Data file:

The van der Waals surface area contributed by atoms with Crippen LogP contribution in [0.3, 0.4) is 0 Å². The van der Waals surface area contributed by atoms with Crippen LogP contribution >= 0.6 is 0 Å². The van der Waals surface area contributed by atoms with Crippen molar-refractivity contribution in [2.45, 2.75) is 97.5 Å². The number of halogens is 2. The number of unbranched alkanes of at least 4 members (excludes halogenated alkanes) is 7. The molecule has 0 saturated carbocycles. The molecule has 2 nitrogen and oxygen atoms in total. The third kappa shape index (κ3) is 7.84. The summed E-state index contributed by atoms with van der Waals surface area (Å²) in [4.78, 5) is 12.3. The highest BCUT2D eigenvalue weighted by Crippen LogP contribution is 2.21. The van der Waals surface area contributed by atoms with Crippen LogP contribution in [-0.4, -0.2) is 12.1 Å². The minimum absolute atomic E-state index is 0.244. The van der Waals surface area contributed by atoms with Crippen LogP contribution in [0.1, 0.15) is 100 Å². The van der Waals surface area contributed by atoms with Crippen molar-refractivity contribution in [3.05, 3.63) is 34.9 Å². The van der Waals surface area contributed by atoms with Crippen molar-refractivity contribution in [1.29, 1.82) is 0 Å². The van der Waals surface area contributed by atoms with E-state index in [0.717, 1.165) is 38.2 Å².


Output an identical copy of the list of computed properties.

The van der Waals surface area contributed by atoms with Crippen LogP contribution in [0.3, 0.4) is 0 Å². The van der Waals surface area contributed by atoms with Crippen LogP contribution >= 0.6 is 0 Å². The van der Waals surface area contributed by atoms with Crippen molar-refractivity contribution in [2.45, 2.75) is 97.5 Å². The number of halogens is 2. The number of unbranched alkanes of at least 4 members (excludes halogenated alkanes) is 7. The molecule has 0 saturated carbocycles. The molecule has 2 nitrogen and oxygen atoms in total. The third kappa shape index (κ3) is 7.84. The summed E-state index contributed by atoms with van der Waals surface area (Å²) in [4.78, 5) is 12.3. The highest BCUT2D eigenvalue weighted by Crippen LogP contribution is 2.21. The van der Waals surface area contributed by atoms with Crippen LogP contribution in [-0.4, -0.2) is 12.1 Å². The minimum absolute atomic E-state index is 0.244. The van der Waals surface area contributed by atoms with Crippen LogP contribution in [0.1, 0.15) is 100 Å². The van der Waals surface area contributed by atoms with Crippen molar-refractivity contribution in [3.05, 3.63) is 34.9 Å². The van der Waals surface area contributed by atoms with Crippen molar-refractivity contribution in [1.29, 1.82) is 0 Å². The van der Waals surface area contributed by atoms with E-state index in [0.717, 1.165) is 38.2 Å².